Heretofore, certain rubber discs were applied to the sole of a shoe with an adhesive, the opposite side having anti-slipping means, such as burlap, but such devices were for anti-skid purposes as described in U.S. Pat. No. 1,747,603. Non-skid patches with ridges were also applied to the sole as described in U.S. Pat. No. 3,561,140. Also, parallel ribs of rubber protruding beyond the surface of the sole were used for the same purpose, as shown in U.S. Pat. No. 3,295,230. Tapered raised portions on the sole and heel were also used to twist the foot back to normal position, as described in U.S. Pat. No. 1,958,097. Correcting the walking angle by elevating the medial side of the shoe with an elevated foresole and heel was also used as shown and described in U.S. Pat. No. 2,615,190. U.S. Pat. No. 3,532,098 provides for a plurality of resilient projections extending from the heel or sole of the shoe, the projections being disposed in pairs one on each of opposite sides of a central point on the member and such projections being formed at an acute angle with respect to the supporting side with the projections on one side of the central point being slanted in a direction opposite to the direction of those on the other side of the central point so that the projections bend in response to the weight of the shoe wearer to cause rotation about such central point in a plane substantially parallel to the member upon ground engagement of the shoe, as described in U.S. Pat. No. 3,532,098. U.S. Pat. No. 3,470,879 reveals a shoe element for heel and/or sole having a plurality of resilient, parallel, spaced ribs, arranged at an acute angle with respect to the longitudinal axis of the element and canted towards one end of that axis. When the ribs engage the ground under the weight of the wearer, the element and shoe shifts laterally to correct "toe-in" or "toe-out", depending upon the direction the ribs are slanted. Likewise, U.S. Pat. No. 3,463,165 reveals a plurality of deformable studs which extend outwardly obliquely from the sole and/or heel of the shoe for deformation upon the application of the weight of the wearer to impart a force to the member which is opposite to the direction of the oblique extension of the studs. However, these patents do not create the friction surface on a specific place on the sole to cause the desired shoe rotation in order to effect the necessary correction required.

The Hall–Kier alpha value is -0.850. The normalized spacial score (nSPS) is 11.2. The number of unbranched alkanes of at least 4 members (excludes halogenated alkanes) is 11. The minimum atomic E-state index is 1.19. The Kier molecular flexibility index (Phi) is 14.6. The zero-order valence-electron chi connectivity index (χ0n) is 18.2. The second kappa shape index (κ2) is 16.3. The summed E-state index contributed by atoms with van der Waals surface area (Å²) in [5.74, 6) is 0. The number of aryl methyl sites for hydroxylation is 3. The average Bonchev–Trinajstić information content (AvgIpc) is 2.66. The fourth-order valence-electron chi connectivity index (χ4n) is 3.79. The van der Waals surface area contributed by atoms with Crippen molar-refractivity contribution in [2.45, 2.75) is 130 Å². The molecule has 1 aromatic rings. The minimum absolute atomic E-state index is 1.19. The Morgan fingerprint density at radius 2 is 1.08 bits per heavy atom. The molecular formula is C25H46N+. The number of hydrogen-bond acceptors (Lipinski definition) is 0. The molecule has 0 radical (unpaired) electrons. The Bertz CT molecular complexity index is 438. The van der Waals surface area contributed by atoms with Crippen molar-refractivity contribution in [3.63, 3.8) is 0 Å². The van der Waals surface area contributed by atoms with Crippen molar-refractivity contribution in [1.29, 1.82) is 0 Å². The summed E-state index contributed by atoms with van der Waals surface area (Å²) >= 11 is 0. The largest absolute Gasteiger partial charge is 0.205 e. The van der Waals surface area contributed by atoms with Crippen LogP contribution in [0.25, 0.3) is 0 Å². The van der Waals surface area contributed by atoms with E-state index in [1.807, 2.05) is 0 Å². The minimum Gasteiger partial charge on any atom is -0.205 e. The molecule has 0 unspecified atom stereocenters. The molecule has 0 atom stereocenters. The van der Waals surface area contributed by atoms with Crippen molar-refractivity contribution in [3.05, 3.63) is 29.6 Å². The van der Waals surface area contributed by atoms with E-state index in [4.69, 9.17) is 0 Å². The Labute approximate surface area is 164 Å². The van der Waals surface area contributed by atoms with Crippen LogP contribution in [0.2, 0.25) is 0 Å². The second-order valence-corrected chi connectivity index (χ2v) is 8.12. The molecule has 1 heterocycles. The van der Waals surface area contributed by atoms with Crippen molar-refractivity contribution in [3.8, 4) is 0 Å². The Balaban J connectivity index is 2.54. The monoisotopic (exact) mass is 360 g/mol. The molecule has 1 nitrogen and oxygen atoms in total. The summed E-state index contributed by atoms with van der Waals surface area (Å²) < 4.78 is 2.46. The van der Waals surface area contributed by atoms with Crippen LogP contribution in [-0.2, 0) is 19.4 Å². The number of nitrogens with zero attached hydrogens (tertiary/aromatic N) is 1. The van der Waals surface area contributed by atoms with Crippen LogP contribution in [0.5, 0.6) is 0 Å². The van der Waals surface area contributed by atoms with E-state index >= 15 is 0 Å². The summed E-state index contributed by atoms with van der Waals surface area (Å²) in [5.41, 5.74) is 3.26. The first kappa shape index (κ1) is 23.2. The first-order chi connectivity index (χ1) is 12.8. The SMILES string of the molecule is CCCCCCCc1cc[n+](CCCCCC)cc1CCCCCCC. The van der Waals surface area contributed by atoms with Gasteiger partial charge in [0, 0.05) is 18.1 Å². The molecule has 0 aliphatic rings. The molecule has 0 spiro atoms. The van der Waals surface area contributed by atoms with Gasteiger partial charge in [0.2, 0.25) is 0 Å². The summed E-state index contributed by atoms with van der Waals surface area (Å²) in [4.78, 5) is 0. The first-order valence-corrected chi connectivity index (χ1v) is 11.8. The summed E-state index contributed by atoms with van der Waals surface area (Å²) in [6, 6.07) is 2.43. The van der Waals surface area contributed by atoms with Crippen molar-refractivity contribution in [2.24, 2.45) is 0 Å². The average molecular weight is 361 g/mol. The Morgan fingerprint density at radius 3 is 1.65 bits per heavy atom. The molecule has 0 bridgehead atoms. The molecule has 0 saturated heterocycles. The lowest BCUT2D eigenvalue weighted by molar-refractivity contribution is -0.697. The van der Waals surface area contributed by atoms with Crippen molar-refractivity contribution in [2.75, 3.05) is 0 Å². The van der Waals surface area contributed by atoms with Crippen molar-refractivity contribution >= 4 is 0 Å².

An object of my invention is to provide a means of correction individually directed to the correction of specific problems and deformaties of many kinds and types but especially for the younger child where correction at an early age will correct the problem while the child is growing and reduce the period of correction over that heretofore required by conventional devices.